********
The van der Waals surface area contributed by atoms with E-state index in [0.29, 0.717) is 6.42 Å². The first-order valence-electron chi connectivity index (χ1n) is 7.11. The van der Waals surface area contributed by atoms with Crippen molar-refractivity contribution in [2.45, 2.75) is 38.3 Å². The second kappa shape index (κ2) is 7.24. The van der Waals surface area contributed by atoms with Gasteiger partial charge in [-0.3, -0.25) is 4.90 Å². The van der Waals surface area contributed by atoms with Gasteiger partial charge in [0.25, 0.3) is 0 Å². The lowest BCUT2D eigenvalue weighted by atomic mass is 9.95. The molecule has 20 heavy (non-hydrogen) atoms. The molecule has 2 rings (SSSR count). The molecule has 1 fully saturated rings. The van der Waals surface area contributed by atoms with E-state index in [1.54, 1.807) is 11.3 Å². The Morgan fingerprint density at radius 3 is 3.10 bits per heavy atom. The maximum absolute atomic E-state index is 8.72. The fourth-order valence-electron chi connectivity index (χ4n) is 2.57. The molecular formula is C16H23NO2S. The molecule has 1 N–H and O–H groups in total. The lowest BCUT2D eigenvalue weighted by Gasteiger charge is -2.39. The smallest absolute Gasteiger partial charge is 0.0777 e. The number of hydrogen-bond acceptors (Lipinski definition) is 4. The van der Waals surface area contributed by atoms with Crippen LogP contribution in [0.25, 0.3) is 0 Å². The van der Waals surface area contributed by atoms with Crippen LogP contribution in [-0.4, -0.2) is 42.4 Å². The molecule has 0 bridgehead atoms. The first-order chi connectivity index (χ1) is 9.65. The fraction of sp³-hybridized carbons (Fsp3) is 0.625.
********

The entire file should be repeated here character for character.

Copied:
The van der Waals surface area contributed by atoms with E-state index in [0.29, 0.717) is 6.42 Å². The first-order valence-electron chi connectivity index (χ1n) is 7.11. The van der Waals surface area contributed by atoms with Crippen molar-refractivity contribution in [2.45, 2.75) is 38.3 Å². The second kappa shape index (κ2) is 7.24. The van der Waals surface area contributed by atoms with Gasteiger partial charge in [-0.3, -0.25) is 4.90 Å². The van der Waals surface area contributed by atoms with Gasteiger partial charge in [0.25, 0.3) is 0 Å². The lowest BCUT2D eigenvalue weighted by atomic mass is 9.95. The molecule has 20 heavy (non-hydrogen) atoms. The molecule has 2 rings (SSSR count). The molecule has 1 fully saturated rings. The van der Waals surface area contributed by atoms with E-state index in [1.54, 1.807) is 11.3 Å². The Morgan fingerprint density at radius 3 is 3.10 bits per heavy atom. The maximum absolute atomic E-state index is 8.72. The fourth-order valence-electron chi connectivity index (χ4n) is 2.57. The molecular formula is C16H23NO2S. The molecule has 1 N–H and O–H groups in total. The lowest BCUT2D eigenvalue weighted by Gasteiger charge is -2.39. The smallest absolute Gasteiger partial charge is 0.0777 e. The number of hydrogen-bond acceptors (Lipinski definition) is 4. The van der Waals surface area contributed by atoms with Crippen LogP contribution in [0.25, 0.3) is 0 Å². The van der Waals surface area contributed by atoms with Crippen LogP contribution in [-0.4, -0.2) is 42.4 Å². The molecule has 0 bridgehead atoms. The first-order chi connectivity index (χ1) is 9.65. The fraction of sp³-hybridized carbons (Fsp3) is 0.625.